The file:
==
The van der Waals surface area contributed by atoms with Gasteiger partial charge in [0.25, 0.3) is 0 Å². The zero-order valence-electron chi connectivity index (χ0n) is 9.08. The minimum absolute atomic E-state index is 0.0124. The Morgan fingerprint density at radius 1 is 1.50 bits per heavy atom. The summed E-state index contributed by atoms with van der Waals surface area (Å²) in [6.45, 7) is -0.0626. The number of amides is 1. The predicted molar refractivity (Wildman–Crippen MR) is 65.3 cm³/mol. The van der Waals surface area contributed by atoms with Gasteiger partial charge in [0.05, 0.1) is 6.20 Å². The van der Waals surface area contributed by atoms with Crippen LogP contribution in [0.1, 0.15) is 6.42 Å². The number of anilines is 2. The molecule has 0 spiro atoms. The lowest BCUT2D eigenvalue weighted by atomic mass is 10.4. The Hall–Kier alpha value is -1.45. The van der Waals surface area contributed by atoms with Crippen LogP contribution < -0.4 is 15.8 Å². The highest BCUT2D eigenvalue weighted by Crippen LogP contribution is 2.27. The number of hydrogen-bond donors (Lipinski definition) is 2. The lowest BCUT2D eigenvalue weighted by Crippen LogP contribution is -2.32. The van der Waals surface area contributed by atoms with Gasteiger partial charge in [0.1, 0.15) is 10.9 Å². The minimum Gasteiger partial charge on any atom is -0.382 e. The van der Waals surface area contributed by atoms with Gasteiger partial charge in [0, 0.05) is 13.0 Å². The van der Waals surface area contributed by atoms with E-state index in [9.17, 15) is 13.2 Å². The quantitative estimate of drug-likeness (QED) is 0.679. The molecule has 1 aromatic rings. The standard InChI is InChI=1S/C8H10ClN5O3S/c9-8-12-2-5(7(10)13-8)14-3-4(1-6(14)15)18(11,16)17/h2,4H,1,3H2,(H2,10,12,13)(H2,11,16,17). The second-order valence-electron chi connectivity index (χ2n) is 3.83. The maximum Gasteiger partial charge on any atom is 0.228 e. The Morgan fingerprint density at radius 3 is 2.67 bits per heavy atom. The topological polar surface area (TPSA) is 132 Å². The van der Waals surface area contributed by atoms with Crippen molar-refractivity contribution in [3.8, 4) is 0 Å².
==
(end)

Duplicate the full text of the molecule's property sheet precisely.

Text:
The van der Waals surface area contributed by atoms with Gasteiger partial charge in [0.25, 0.3) is 0 Å². The zero-order valence-electron chi connectivity index (χ0n) is 9.08. The minimum absolute atomic E-state index is 0.0124. The Morgan fingerprint density at radius 1 is 1.50 bits per heavy atom. The summed E-state index contributed by atoms with van der Waals surface area (Å²) in [6.45, 7) is -0.0626. The number of amides is 1. The predicted molar refractivity (Wildman–Crippen MR) is 65.3 cm³/mol. The van der Waals surface area contributed by atoms with Gasteiger partial charge in [0.05, 0.1) is 6.20 Å². The van der Waals surface area contributed by atoms with Crippen LogP contribution in [0.1, 0.15) is 6.42 Å². The number of anilines is 2. The molecule has 0 spiro atoms. The lowest BCUT2D eigenvalue weighted by atomic mass is 10.4. The Hall–Kier alpha value is -1.45. The van der Waals surface area contributed by atoms with Crippen LogP contribution < -0.4 is 15.8 Å². The highest BCUT2D eigenvalue weighted by Crippen LogP contribution is 2.27. The number of hydrogen-bond donors (Lipinski definition) is 2. The lowest BCUT2D eigenvalue weighted by Crippen LogP contribution is -2.32. The van der Waals surface area contributed by atoms with Gasteiger partial charge in [0.1, 0.15) is 10.9 Å². The minimum Gasteiger partial charge on any atom is -0.382 e. The van der Waals surface area contributed by atoms with Gasteiger partial charge in [0, 0.05) is 13.0 Å². The van der Waals surface area contributed by atoms with E-state index in [9.17, 15) is 13.2 Å². The quantitative estimate of drug-likeness (QED) is 0.679. The molecule has 1 aromatic rings. The standard InChI is InChI=1S/C8H10ClN5O3S/c9-8-12-2-5(7(10)13-8)14-3-4(1-6(14)15)18(11,16)17/h2,4H,1,3H2,(H2,10,12,13)(H2,11,16,17). The second-order valence-electron chi connectivity index (χ2n) is 3.83. The maximum Gasteiger partial charge on any atom is 0.228 e. The Morgan fingerprint density at radius 3 is 2.67 bits per heavy atom. The topological polar surface area (TPSA) is 132 Å². The van der Waals surface area contributed by atoms with Crippen molar-refractivity contribution in [3.8, 4) is 0 Å².